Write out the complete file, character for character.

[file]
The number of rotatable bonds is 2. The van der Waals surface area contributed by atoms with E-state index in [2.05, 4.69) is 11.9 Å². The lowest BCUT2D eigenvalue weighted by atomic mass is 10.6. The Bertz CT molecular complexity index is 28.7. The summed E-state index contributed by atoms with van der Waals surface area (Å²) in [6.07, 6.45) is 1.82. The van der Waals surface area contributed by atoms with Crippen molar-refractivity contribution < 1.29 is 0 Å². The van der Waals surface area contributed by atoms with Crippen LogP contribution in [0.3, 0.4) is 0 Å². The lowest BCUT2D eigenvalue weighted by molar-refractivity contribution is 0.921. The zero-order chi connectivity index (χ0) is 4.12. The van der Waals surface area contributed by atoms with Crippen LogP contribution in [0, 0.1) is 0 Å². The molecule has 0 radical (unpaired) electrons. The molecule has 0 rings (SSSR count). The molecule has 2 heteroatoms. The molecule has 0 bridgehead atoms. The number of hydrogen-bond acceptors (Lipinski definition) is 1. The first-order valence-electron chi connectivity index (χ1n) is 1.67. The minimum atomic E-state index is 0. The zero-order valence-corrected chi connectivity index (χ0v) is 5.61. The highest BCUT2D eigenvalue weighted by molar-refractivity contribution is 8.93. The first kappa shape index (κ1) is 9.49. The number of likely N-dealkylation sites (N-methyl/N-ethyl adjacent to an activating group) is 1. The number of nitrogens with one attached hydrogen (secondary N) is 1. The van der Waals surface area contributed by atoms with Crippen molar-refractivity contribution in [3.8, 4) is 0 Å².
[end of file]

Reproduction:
The number of rotatable bonds is 2. The van der Waals surface area contributed by atoms with E-state index in [2.05, 4.69) is 11.9 Å². The lowest BCUT2D eigenvalue weighted by atomic mass is 10.6. The Bertz CT molecular complexity index is 28.7. The summed E-state index contributed by atoms with van der Waals surface area (Å²) in [6.07, 6.45) is 1.82. The van der Waals surface area contributed by atoms with Crippen molar-refractivity contribution < 1.29 is 0 Å². The van der Waals surface area contributed by atoms with Crippen LogP contribution in [0.3, 0.4) is 0 Å². The lowest BCUT2D eigenvalue weighted by molar-refractivity contribution is 0.921. The zero-order chi connectivity index (χ0) is 4.12. The van der Waals surface area contributed by atoms with Crippen LogP contribution in [0, 0.1) is 0 Å². The molecule has 0 radical (unpaired) electrons. The molecule has 0 rings (SSSR count). The molecule has 2 heteroatoms. The molecule has 0 bridgehead atoms. The number of hydrogen-bond acceptors (Lipinski definition) is 1. The first-order valence-electron chi connectivity index (χ1n) is 1.67. The minimum atomic E-state index is 0. The zero-order valence-corrected chi connectivity index (χ0v) is 5.61. The highest BCUT2D eigenvalue weighted by molar-refractivity contribution is 8.93. The first kappa shape index (κ1) is 9.49. The number of likely N-dealkylation sites (N-methyl/N-ethyl adjacent to an activating group) is 1. The number of nitrogens with one attached hydrogen (secondary N) is 1. The van der Waals surface area contributed by atoms with Crippen molar-refractivity contribution in [3.8, 4) is 0 Å².